• Word count: 1872
  12. Briefing paper on why the new President of the EU should definitely come from Germany.

    the gap of EU nations by America, whence commencing the first unification of the EU together on 9th May 1950 by French President Robert Schuman, in his Schuman Plan followed the treaty of Paris in 1951, for the ECSC which will be explained further on,. Germany can stand geographically as the impartial friend to all EU members in the heart of the continent; speaking for its citizen s e.g. in 2009 Germany maintained the highest number of seats for MEPs in the European Parliament at "99 members,4".thus maintaining their superior role in Europe through representation of their people.

    • Word count: 1677
  13. A history to overcome

    Queensland case (World News Australia). The Native Title Act 1993 includes rights to: live on the region, access it for traditional purposes, hunt and fish, and teach customs on the land (Native Title). The intervention took this land away from the Indigenous population and is currently holding it with five year leases. Because of this, as well as other factors, most do not own their own land or housing. Sixty three percent of Indigenous people rent compared to twenty seven percent of the rest of Australia's population (Aboriginal Land).

    • Word count: 1099
  14. To what extent was nationalism in Africa and Asia in the early 20th centaury a mass movement

    Pan-Arabism is the concept, which calls for the creation of a single Arab state. This idea was held my vast amounts of contemporary Arabs who strongly believed the Arab world should united under one state as it would be much more economically and military capable1. Arab nationalism in the 20th centaury started off not as a popular mass movement but from a small number of individuals with the aim of spreading this idea amongst there people with the intention of turning it into a mass movement.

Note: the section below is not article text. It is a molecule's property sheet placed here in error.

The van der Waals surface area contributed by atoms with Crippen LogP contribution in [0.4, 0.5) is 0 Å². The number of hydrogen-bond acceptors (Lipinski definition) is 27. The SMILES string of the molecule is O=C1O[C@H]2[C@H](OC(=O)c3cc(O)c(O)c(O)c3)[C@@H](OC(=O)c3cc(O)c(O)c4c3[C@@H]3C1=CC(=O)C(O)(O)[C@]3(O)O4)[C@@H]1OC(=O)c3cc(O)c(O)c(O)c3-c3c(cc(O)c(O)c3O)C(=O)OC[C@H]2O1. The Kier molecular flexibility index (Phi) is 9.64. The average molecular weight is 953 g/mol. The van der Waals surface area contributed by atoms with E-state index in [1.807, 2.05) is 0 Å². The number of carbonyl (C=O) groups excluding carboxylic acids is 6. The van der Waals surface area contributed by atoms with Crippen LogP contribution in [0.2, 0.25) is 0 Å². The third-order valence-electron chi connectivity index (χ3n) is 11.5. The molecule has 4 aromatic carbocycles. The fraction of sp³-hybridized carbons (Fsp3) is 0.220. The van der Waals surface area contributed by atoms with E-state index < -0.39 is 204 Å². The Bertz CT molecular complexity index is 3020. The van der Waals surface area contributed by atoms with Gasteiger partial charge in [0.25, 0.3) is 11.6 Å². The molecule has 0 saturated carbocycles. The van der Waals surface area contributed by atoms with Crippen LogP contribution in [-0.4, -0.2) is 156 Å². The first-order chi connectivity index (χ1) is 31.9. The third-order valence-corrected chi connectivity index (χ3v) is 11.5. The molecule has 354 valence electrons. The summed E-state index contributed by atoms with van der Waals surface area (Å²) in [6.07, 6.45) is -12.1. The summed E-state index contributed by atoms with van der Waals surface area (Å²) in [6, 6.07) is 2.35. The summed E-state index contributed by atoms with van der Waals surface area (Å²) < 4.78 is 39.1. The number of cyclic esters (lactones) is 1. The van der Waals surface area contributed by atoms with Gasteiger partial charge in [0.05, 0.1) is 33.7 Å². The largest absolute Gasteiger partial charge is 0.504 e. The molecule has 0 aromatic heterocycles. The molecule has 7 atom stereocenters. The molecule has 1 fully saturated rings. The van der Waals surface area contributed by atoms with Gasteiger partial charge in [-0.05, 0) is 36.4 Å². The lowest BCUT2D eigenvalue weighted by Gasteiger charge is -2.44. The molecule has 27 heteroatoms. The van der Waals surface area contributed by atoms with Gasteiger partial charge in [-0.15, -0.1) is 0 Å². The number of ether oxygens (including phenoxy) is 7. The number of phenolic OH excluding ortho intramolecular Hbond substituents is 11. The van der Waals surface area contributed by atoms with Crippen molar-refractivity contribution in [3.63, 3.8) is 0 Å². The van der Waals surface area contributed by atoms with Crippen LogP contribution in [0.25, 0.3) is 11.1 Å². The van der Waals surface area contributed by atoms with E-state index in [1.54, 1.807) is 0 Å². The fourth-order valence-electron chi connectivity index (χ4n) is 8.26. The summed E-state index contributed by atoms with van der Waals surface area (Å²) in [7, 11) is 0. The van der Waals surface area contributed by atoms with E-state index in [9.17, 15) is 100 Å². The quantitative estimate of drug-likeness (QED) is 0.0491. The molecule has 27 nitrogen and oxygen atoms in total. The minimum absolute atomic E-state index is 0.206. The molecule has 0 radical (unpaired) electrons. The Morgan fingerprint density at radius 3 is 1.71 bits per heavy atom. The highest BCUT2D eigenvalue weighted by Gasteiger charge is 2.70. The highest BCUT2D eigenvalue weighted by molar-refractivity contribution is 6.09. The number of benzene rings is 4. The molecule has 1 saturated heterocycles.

• Word count: 1439
  15. Free essay

    The Algerian revolution was the culmination of the Algerian War of Independence (19541962) and led to Algeria's independence from France. It was a hugely significant milestone in the decolonisation of North Africa.

    In this essay we will attempt to look at all the aforementioned factors and others which, through the Algerian Revolution, have left great impacts upon the nations involved, the region and the world at least indirectly, it is through this that we shall than be able to derive the significance of the Algerian Revolution. One of the most resounding elements of the entire conflict within the region was the extent and ferocity of the violence which took place. The battles, massacres and stories of torture still set a precedent for the humanitarian atrocities which have been afflicted in times of